Prof. Allen Guelzo's Gettysburg: The Last Invasion was reviewed by the New York Times on June 28. The review also appeared in the June 30 Sunday Review section of the print edition.
From the NY Times:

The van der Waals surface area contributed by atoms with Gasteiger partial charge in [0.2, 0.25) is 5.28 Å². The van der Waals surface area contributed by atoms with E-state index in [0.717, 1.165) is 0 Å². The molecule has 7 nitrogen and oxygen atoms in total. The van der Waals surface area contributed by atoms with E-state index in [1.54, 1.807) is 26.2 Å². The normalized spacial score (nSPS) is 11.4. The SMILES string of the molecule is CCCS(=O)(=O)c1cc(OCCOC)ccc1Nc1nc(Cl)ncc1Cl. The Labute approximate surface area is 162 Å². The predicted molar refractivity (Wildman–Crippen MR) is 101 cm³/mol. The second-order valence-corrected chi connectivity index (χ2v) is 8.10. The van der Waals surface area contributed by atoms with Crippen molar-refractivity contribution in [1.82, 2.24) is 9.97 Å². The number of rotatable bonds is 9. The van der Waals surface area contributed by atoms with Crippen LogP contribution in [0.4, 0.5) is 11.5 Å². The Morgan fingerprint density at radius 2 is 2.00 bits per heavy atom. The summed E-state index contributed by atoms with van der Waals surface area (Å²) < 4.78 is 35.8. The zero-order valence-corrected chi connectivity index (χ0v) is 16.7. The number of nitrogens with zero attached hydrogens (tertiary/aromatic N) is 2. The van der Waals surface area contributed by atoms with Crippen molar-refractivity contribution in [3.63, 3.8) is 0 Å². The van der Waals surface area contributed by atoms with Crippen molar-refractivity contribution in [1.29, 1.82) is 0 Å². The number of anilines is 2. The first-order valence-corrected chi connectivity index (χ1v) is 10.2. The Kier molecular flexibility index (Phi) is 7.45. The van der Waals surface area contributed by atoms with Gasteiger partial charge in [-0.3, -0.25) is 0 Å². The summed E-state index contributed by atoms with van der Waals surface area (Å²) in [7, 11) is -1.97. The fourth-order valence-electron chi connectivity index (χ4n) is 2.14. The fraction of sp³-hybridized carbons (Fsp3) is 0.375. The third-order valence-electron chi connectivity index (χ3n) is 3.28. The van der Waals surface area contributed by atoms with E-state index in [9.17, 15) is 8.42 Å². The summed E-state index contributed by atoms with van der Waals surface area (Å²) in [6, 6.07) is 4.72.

In his graphic and emotionally affecting “Gettysburg: The Last Invasion,” Allen C. Guelzo, a distinguished Lincoln scholar who teaches at Gettysburg College, offers an extraordinarily detailed and realistic account. Guelzo quotes a New York soldier’s remembrance, and thereby demonstrates the challenge any military historian faces: “The reality of war is largely obscured by descriptions that tell of movements . . . of armies, of the attack and repulse, of victory and defeat. . . . All this leaves out of sight the fellows, stretched out with holes through them, or with legs and arms off.” Guelzo rises above the carnage and makes clear that in Robert E. Lee’s invasion, which threatened Northern cities like Washington and Philadelphia, everything — “the whole war” — was at stake. If Lee’s Army of Northern Virginia had decisively defeated (and it nearly did) George G. Meade’s Army of the Potomac at Gettysburg, and sent the Northerners into yet another devastating retreat, some version of Confederate victory could have been achieved that summer. With that, we can only imagine how much of American, and even world, history might be different.